Why Everyone Should Have A Therapist

why you should see a therapist for good mental health

Yes, even you!  Even happy people!   A therapist is an ally to you in this journey we call life.  It can be hard to sit down on that couch and share things, but it’s one good way to make real progress.

Working with a therapist gives you space to talk out loud how you want to address challenges you face in your life and the steps you’re going to take to make every day better than the last.  Taking this time is simply allowing you to carve out a concentrated time to focus on you and a therapist helps you uncover truths, deal with the hard stuff and make a strategy to move forward.

The trick with therapy is that you need to show up ready to dig into things you’ve already done your best to sort out.  Take time before hand to think about the possible things you’d like to discuss and then put them in order of priority.  Take a few minutes to reflect on your top items, this will set the stage for a successful session.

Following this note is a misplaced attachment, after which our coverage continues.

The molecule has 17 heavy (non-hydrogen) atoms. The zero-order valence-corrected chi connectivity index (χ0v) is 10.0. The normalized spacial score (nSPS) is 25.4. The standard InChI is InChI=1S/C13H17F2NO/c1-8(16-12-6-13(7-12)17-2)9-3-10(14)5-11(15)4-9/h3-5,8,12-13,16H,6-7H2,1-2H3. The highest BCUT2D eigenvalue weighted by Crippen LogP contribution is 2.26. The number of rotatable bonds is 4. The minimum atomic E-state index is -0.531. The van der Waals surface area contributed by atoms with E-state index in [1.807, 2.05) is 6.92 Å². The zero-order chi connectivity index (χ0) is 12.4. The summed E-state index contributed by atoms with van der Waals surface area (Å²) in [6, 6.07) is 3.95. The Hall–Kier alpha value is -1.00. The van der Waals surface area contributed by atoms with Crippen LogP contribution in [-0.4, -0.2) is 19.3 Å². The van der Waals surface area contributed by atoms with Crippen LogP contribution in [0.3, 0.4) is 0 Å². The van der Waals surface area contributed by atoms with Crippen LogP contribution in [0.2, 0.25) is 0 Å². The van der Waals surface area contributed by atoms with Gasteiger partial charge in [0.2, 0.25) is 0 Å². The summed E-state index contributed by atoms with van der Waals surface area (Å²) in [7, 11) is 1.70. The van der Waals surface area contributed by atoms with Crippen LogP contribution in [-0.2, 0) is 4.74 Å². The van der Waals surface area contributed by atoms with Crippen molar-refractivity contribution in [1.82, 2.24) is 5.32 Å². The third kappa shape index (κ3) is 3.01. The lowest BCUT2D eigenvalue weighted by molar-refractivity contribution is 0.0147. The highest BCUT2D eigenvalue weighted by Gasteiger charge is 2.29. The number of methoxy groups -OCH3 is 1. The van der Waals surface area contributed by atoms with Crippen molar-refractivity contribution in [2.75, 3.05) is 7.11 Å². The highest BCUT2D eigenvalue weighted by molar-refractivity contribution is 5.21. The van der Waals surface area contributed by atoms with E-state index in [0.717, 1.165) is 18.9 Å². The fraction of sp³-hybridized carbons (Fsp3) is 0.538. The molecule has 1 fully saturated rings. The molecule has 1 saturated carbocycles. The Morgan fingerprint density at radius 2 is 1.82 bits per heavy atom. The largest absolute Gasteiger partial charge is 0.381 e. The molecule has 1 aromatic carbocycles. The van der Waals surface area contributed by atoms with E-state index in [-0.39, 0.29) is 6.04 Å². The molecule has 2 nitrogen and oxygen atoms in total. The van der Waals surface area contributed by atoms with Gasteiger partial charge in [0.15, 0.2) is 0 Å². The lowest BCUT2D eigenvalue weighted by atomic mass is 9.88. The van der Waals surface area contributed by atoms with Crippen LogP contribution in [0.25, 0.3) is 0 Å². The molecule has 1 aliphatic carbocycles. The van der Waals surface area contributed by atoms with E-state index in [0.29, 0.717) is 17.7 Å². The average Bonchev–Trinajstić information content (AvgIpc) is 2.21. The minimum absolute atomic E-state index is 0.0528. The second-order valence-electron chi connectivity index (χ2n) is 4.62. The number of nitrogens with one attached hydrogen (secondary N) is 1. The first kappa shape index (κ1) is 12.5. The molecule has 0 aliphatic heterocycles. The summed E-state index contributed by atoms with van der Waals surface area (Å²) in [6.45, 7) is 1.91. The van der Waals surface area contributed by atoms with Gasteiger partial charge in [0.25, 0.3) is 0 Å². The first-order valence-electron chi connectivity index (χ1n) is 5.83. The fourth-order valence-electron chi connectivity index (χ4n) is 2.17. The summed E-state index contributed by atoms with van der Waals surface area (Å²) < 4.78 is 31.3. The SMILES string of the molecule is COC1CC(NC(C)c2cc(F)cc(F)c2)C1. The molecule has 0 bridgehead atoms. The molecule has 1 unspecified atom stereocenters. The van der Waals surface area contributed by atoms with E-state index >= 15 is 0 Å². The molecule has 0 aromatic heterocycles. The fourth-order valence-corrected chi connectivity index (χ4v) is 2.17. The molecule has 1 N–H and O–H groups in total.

It’s Your Life, Be Happy

be happy

In the end, being happy is something we need to work towards.  In this post I’ve given you some tips about how to dig into into things and find those deeper truths.

The most happy people will have most accurately identified what is most true for themselves and acted upon it.  It’s not that we will ever be able to eliminate all things that we don’t like doing, but that our lives are so rich with what we love, that those unpleasant task are just a small part of what is a great life.

Your Turn!

  • What questions help you find what makes you happy?
  • Was there something that surprised you in doing this?

What’s Your Wisk?

Today we have a new video about changing the little things in life that bother you.  This quick little hack has made my life so much better and it’s as simple as asking…. What’s Your Wisk?

 

how to live a better life

Evaluating Your Time, The Trick To A Happier Life

They say that when people start to track what they eat they generally start eating less, just because they’re being conscious of what they are eating.  The same rings true when you look at how you’re spending your life, what time you dedicate to different things.  Over the past month or so I’ve been taking a look at how am I spending my life, where is my time going and how do I feel about it all.